Pregnancy For Canadians For Dummies
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Like most mammals, hair covers the entire human body except for the lips, eyelids, palms of the hands, soles of the feet, nipples, and portions of external reproductive organs. But human body hair generally is sparser and much lighter in color than that sported by most other mammals. Animals have hair for protection and temperature control. For humans, however, body hair is largely a secondary sex characteristic.

A thick head of hair protects the scalp from exposure to the sun’s harmful rays and limits heat loss. Eyelashes block sunlight and deflect debris from the eyes. Hair in the nose and ears prevents airborne particles and insects from entering. Touch receptors connected to hair follicles respond to the lightest brush.

The average adult has about 5 million hairs, with about 100,000 of those growing from the scalp. Normal hair loss from an adult scalp is about 70 to 100 hairs each day, although baldness can result from genetic factors, hormonal imbalances, scalp injuries, disease, dietary deficiencies, radiation, or chemotherapy.

Each hair grows at an angle from a follicle embedded in the epidermis and extending into the dermis; scalp hairs sometimes reach as far as the hypodermis. Nerves reach the hair at the follicle’s expanded base, called the bulb, where a nipple-shaped papilla of connective tissue and capillaries provide nutrients to the growing hair.

[Credit: Illustration by Kathryn Born, MA]
Credit: Illustration by Kathryn Born, MA

Epithelial cells in the bulb divide to produce the hair’s shaft (the part that extends out of the follicle). (The part of the hair within the follicle is called the root.) The shape of a hair’s cross section can vary from round to oval or even flat; oval hairs grow out appearing wavy or curly, flat hairs appear kinky, and round hairs grow out straight.

Each scalp hair grows for two to three years at a rate of about 1/3 to 1/2 millimeter per day, or 10 to 18 centimeters per year. When mature, the hair rests for three or four months before slowly losing its attachment. Eventually, it falls out and is replaced by a new hair.

Hair pigment (which is melanin, just as in the skin) is produced by melanocytes in the follicle and transferred to the hair’s cortex and medulla cells. Three types of melanin — black, brown, and yellow — combine in different quantities for each individual to produce different hair colors ranging from light blonde to black. Gray and white hairs grow in when melanin levels decrease and air pockets form where the pigment used to be.

Wondering why you have to shampoo so often? Hair becomes oily over time thanks to sebum, a mixture of cholesterol, fats, and other substances secreted from a sebaceous (or holocrine) gland found next to each follicle. Sebum keeps both hair and skin soft, pliable, and waterproof.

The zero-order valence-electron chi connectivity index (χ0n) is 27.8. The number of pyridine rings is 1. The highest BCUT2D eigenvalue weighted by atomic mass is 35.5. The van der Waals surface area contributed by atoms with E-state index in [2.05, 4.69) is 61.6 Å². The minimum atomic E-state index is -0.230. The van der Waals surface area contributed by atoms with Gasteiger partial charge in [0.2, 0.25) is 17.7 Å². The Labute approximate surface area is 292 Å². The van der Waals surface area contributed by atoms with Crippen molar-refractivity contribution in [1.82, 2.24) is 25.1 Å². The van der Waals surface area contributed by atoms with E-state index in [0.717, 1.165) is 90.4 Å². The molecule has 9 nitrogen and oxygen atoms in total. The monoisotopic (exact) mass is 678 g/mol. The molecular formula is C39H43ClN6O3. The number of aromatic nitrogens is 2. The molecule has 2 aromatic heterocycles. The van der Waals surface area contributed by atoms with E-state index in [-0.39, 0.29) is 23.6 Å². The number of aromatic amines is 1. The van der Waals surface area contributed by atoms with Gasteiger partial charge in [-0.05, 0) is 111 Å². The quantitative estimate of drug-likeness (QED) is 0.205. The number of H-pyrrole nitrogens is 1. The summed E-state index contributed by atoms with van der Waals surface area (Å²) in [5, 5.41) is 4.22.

Attached to each follicle is a smooth muscle called an arrector pili (literally “raised hair”) that both applies pressure to the sebaceous gland and straightens the hair shaft, elevating the skin in a pattern called goose bumps or goose pimples.

Each hair is made up of three concentric layers of keratinized cells:

  • The medulla: A central core, called the medulla, consists of large cells containing eleidin that are separated by air spaces; in fine hair, the medulla may be small or entirely absent.

  • The cortex: A cortex surrounding the medulla forms the major part of the hair shaft with several layers of flattened cells. The cortex also has elongated, pigment-bearing cells in dark hair and air pockets in white hair.

  • The cuticle: The outermost cuticle is a single layer of overlapping cells with the free end pointing upward. The cuticle strengthens and compacts the inner layers, but abrasion tends to wear away the end of the shaft, exposing the medulla and cortex in a pattern known as split ends.

About This Article

This article is from the book:

About the book authors:

Joanne Stone, MD, is board-certified in obstetrics and gynecology. Stone is the maternal fetal medicine division director for the Mount Sinai health system. Keith Eddleman, MD, is board-certified in obstetrics and gynecology. Eddleman is the director of obstetrics and a senior member of the division of maternal fetal medicine in the department of OBGYN and reproductive science at Mount Sinai. Mary Duenwald is a veteran journalist and a Bloomberg Opinion editor. Janice Pearson, CCE, has been teaching prenatal classes since 1981 and has been writing about pregnancy, childbirth, and women's health issues since 1982. Her articles have appeared in Today's Parent, Expecting, Great Expectations, and American Baby.

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